As you might imagine, pursuing a standup career is not exactly the kind of thing that brings a lot of job security. Certainly not as much security as a small-town math teacher might have. But during her Seattle stint, Cook started to make a little money and "have some doors open up," and that pushed her toward Los Angeles.
"I kind of let go of that fear of pursuing a career that is so unpredictable," Cook says. "There's no set pathway to make it in comedy. You just have to hope that it happens, and hope that you're not, like, 68 when it does."
The classic "big break" happened in 2015. Besides doing sets in town, she was hosting a podcast. Comedian Jim Norton was heading to Los Angeles for some shows and asked via Twitter what podcasts he should do to promote his shows. Cook reached out, Norton did her show, it went well, and soon she was tapped to open a weekend of shows for him. Those went well, too.
"The next week, his manager sent me the rest of his tour dates for the year," Cook says. "I remember getting that email and sitting at my receptionist desk at my day job that I hated, just crying.
"That really changed my life because he made it possible for me to do comedy full time. It became my full-time job. And I got The Tonight Show and Comedy Central, and once I got those TV credits, I was able to start headlining."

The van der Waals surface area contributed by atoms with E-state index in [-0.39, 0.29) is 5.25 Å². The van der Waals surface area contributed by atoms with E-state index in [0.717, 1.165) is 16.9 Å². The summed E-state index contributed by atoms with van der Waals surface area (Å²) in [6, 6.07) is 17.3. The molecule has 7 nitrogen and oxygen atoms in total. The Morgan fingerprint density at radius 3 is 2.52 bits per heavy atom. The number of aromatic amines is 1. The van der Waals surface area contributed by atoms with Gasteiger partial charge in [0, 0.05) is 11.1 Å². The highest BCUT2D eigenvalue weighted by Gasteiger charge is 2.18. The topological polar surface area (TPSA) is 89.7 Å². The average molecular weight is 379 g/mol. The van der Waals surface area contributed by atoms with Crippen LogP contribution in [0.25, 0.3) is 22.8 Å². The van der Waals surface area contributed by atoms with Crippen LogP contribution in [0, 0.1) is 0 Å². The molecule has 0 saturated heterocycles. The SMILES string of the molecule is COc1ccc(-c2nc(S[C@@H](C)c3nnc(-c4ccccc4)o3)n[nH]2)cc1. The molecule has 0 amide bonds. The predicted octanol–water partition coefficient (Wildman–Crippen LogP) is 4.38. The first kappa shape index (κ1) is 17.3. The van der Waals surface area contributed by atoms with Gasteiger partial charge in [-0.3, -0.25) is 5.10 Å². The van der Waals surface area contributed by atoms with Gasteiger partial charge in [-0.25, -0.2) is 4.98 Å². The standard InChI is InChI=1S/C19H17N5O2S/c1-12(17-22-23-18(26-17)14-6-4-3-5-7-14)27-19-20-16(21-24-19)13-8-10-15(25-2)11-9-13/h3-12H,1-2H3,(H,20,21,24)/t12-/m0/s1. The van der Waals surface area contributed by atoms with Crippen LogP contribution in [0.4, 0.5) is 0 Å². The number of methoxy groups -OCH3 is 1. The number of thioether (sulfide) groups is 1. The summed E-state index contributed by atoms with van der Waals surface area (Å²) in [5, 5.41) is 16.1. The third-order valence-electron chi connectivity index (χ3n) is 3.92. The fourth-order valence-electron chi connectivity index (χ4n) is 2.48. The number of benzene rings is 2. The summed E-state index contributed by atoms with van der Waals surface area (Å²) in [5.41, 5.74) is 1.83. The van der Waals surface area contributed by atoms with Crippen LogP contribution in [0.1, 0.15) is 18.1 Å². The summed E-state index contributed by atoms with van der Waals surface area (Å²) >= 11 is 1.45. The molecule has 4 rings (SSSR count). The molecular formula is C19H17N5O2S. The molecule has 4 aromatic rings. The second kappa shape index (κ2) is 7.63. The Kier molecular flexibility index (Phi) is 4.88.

Now she has her own comedy special as well. Cook's episode of EPIX's Unprotected Sets debuted Feb. 24 and is available to stream. In addition to material she's honed for years, this socially distanced show filmed outdoors in July 2020 includes plenty of pandemic-related laughs she wasn't able to perfect in front of club audiences before they were preserved forever.
"When you picture shooting your first comedy special, you would never usually do new material," Cook says. "You would usually be running the set over and over and over. But those of us who shot the EPIX specials, there were several of us, we hadn't performed in four months. It's kind of like a period piece. What else are you going to write about for a special during a pandemic?"
Hence, jokes about being allowed to buy only one roll of toilet paper at a time or friends getting sober during quarantine blend in easily with lines about relationships and sex toys. Given the confidence Cook has grown into over 11 years of writing jokes, there was really no need to worry that the less-tested jokes wouldn't work.
"Over time, the way I've made [writing] easier for myself is to just pay attention to my conversations with my friends," Cook says. "I think your friends, whether you're a comedian or not, are the people you're funniest around, the people you make laugh the hardest and that make you laugh the hardest. When you're not thinking about it, and not trying to be funny." ♦
Kelsey Cook • Thu, April 8 at 7:30 pm; Fri-Sat, April 9-10, 7:30 pm and 9:30 pm • $6-$26 • Spokane Comedy Club • 315 W. Sprague • spokanecomedyclub.com • 318-9998